Transitioning from his disgust with the court’s incestuous couple to reflection on his father’s death once again, Hamlet’s grief takes on the form of desperate anger and disbelief. Struggling with the acceptance that his father, not two months deceased, has been so easily forgotten by his mother causes Hamlet to compare the two father figures with which he now finds himself in possession of. “So excellent a king, that was to this Hyperion to a satyr…” Hamlet states (I II 139-140). In this brief description of the old king in comparison to his brother, Shakespeare reveals how deeply Hamlet loved and idolized his father. Placing the old king Hamlet as an equal to Hyperion, the sun god, paints an image of a majestic, powerful and admirable man of a ‘dying breed’ (I II 140 and 187). The disposition contradiction existing between the two brothers is not more apparent than in Hamlet’s simple yet powerful description of his father as a sun god and his uncle as a riotous half-goat deity. The comparison of Claudius to a satyr has a comical edge, however, Hamlet’s conviction in stating so reveals his animosity, disrespect and utter annoyance of his mother’s animalistic spouse.
Hamlet’s previous placement of his parents as Adam and Eve in his own Garden of Eden displays his respect and love for his parents as a whole. After the dual funeral and wedding, Hamlet’s relationship with his mother quivers along the fine line of disrespect and loving tolerance. Within his first soliloquy, Hamlet reveals much about his emotional turbulence, religious beliefs and comically tinged animosity towards his uncle. Throughout his rambling train of thought are hints of Hamlet’s feelings for his mother after her marriage. “frailty, thy name is woman—A little month, or ere those shoes were old with which she followed my poor father’s body like Niobe, all tears…” Hamlet says of his mother (I II 146-149). As he recollects the memory of his parents’ relationship and how his father’s death affected his mother, Hamlet’s grievous anger turns harsher when he no longer calls his mother “Mother” but “woman” (I II 146). The disassociation of his mother from himself implies he no longer knows who she is as a person or a parent. To Hamlet it is not just one parent who has died and left him but both. Gertrude, by throwing any regard for her late husband and son into a grave along with elder Hamlet’s casket, has thrown away her responsibility as a parent and in emotional terms disowned her son. Hamlet’s particular choice of words in describing his mother and her actions casts Gertrude in an artificial light. For example, when Hamlet specifically recollects her shoes that she wore both for her late husband’s funeral and for her soon-after wedding, he puts her into the mold of someone materialistic who cares about her appearance, looking the part and pleasing herself. Hamlet’s anger over his father’s death and the sequential events he takes out on his mother because she does not show any sign of deeper emotions over death and the act of marriage.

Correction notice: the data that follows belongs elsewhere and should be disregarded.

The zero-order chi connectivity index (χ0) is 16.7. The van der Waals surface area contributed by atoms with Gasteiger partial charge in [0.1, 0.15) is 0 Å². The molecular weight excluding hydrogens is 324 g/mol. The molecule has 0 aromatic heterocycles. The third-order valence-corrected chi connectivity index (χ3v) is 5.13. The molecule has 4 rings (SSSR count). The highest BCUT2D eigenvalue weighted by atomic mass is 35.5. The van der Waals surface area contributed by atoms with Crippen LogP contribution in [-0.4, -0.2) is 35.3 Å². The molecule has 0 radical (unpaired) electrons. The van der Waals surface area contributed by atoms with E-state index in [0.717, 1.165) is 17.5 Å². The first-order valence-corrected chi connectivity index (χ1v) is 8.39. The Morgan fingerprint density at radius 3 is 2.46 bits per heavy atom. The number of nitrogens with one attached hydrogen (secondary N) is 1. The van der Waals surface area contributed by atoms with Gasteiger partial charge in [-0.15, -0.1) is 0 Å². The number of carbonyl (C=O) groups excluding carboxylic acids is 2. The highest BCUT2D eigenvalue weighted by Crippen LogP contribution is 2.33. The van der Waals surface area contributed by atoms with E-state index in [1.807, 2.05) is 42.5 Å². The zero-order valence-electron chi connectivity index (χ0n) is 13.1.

Shakespeare’s range of themes cleverly woven into the fabric of Hamlet’s tale all begin with the first soliloquy. The ideas of suicide, religion’s involvement in the daily choices of humanity, the dangers of jealousy and lust all seed and grow roots in Hamlet’s exposed thoughts. Though these themes seem only relevant in literature, Hamlet’s soliloquy humanizes the ideas and plants them in life situations which generation after generation may relate to on different levels. Through the examined actions of Gertrude and Claudius, even Hamlet’s own contemplation on suicide, in the first soliloquy we see what man and woman are capable of and that though we create such institutions of marriage and law they do not mean anything without emotional conviction. Hamlet’s first shared thoughts and emotional outburst introduce the themes which are to be dealt with throughout the play and also in real life.